Since a fan translation for the Tsui no Sora Remake was confirmed, it’s only right for me to cover the 2002 OVA adaptation of the original Tsui no Sora.
WARNING: MENTIONS OF SUICIDE
Tsui no Sora is a rather massive title from KeroQ, and was SCA-Ji‘s first major work as a writer, although the game also features SCA-Ji’s character designs. Nowadays, SCA-Ji is mainly known for Subarashiki Hibi ~Furenzoku Sonzai~ , or SubaHibi for short.
As for the OVA? Well… It took a ten-hour game and packed its story into a single twenty-three-minute video made with limited budget and awful animation.
Tsui no Sora starts with N43 Project‘s introductory animation, which is similar in quality to my old YouTube intro. The animation then cuts to an image of a girl, Zakuro, on a rooftop. She’s talking to a man named Mamiya. Mamiya makes Zakuro doubt herself, and then he rapes her.
The rape scene is interesting for one reason: it looks AWFUL. Seventy percent of it is one repeating animation of Mamiya’s head approaching and then moving away from the camera. Most erotic anime rely on animation loops, but they use hundreds of them, rather than just three in a single scene.
Once Mamiya’s attack on Zakuro concludes, the opening frame returns, and Zakuro jumps from the school’s roof to kill herself. All of this occurs in just the first five minutes of the OVA.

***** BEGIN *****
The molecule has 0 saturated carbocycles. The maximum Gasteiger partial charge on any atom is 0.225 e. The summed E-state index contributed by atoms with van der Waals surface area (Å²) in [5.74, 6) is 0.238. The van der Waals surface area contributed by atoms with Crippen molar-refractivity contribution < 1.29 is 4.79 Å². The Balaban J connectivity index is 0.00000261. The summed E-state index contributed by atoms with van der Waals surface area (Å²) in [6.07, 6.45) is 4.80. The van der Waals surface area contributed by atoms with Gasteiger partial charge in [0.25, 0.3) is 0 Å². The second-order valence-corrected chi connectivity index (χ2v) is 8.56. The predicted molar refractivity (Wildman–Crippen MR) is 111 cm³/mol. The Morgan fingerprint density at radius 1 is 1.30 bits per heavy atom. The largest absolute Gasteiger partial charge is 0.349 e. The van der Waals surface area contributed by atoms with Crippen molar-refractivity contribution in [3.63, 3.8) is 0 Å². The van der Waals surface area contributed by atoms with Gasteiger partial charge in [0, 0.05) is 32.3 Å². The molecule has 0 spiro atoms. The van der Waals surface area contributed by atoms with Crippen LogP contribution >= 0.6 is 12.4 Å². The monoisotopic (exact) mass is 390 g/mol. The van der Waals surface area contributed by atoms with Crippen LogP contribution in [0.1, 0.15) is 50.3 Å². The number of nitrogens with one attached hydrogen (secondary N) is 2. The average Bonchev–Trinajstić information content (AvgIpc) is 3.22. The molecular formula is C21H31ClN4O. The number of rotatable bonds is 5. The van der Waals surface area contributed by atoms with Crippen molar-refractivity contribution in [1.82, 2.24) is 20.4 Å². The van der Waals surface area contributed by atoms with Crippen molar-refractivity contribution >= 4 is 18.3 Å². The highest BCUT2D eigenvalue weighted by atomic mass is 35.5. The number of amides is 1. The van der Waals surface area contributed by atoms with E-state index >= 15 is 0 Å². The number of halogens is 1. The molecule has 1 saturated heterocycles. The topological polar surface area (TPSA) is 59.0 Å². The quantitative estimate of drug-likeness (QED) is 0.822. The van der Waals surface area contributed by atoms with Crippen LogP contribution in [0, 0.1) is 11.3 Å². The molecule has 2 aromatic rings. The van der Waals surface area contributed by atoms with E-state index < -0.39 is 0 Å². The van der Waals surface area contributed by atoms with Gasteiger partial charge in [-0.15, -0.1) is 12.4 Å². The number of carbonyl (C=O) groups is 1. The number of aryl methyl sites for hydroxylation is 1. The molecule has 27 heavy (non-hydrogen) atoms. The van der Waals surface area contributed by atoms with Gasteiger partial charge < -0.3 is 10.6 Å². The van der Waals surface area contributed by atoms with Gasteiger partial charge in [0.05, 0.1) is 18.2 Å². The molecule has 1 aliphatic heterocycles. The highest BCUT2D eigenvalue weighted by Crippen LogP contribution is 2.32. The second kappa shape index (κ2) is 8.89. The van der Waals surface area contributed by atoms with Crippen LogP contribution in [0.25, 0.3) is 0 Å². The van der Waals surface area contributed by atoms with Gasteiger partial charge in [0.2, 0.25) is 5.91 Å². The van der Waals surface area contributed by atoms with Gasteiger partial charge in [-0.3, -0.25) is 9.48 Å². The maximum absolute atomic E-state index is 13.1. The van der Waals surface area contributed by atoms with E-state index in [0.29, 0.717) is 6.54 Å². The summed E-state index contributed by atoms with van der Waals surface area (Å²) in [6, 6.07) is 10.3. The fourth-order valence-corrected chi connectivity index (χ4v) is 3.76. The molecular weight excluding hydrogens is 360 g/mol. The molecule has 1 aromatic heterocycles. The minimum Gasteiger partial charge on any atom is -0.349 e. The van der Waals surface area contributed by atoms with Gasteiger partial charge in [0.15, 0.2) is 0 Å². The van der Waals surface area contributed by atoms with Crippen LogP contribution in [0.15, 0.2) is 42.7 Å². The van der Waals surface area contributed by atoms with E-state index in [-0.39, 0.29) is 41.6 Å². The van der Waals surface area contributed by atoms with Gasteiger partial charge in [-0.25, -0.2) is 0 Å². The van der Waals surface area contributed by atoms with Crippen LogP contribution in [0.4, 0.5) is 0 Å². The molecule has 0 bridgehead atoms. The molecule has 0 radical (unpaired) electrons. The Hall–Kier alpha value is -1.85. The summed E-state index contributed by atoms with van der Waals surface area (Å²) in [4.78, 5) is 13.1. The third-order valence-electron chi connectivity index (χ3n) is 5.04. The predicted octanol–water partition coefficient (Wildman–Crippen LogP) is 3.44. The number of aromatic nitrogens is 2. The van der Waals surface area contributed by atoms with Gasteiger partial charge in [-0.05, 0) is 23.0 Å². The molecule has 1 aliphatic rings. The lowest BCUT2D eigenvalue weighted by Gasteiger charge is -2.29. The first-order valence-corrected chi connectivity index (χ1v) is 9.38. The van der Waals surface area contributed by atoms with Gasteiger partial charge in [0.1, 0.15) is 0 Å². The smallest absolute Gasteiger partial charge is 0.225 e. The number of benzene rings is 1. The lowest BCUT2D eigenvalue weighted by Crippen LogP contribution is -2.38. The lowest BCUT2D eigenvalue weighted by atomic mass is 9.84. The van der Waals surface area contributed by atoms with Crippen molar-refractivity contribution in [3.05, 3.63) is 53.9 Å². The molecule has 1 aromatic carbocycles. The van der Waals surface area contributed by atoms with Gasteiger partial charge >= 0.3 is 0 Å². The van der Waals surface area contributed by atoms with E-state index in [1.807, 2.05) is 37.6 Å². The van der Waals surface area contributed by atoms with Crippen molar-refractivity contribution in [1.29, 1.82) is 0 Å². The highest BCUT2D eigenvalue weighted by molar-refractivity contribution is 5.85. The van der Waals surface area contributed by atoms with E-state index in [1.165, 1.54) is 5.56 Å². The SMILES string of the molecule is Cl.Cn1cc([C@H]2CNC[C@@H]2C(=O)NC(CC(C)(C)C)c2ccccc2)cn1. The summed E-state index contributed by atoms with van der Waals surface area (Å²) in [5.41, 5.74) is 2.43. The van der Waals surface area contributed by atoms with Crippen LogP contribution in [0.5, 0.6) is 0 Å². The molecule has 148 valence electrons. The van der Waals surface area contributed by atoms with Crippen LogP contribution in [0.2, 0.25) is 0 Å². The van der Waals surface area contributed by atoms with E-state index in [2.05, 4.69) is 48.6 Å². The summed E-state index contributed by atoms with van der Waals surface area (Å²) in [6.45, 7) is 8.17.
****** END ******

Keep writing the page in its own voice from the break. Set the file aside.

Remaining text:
The next part introduces the audience to Tsui no Sora‘s main characters: a boy named Yukito and his best friend, a girl called Kotomi. For the next seven minutes, events happen at random.
In terms of visual design, Kotomi is quite possibly the most “early 2000s” character ever made.Anyway, throughout most of the rest of the OVA, the characters just do things and then random people dump exposition. I would explain more of it if it were possible to do so coherently, but I can’t. It’s as if they took the CGs from the original game and just put them together with no bridging between them.
This shot of teary-eyed Kotomi got a chuckle out of me, though.
Most of the OVA features egregiously large censorship mosaics and a few shots of the camera zooming in at random. It feels as if some of the edits were done by accident, and honestly, if they were, I wouldn’t be too shocked.
I tried to discover who created the OVA, but as far as I know, there isn’t much information available. We know the director went by the name “Yarimaru Ayanokouji” and that he had some kind of relationship to N43 Project, but that’s all I could find.
Even N43 Project’s official website doesn’t say anything about it. I suppose it’s possible that poor sales caused the company to refuse to acknowledge it.
I won’t spoil the beautiful ending of this direct-to-DVD monstrosity, but at least it ends on a decent note.
Tsui no Sora OVA is something that could only have been produced in the early 2000s, when many people tried to produce and sell erotic anime. Today, it’s a relic of its time. Nothing made now will ever approach its poor quality level, and in some ways, that’s actually bad. Despite all of the OVA’s faults, I can’t say it’s wholly unenjoyable. I recommend this OVA to anyone looking for something to mock.
Normally, I would mention where to buy this product, but it’s no longer sold anywhere. Sorry.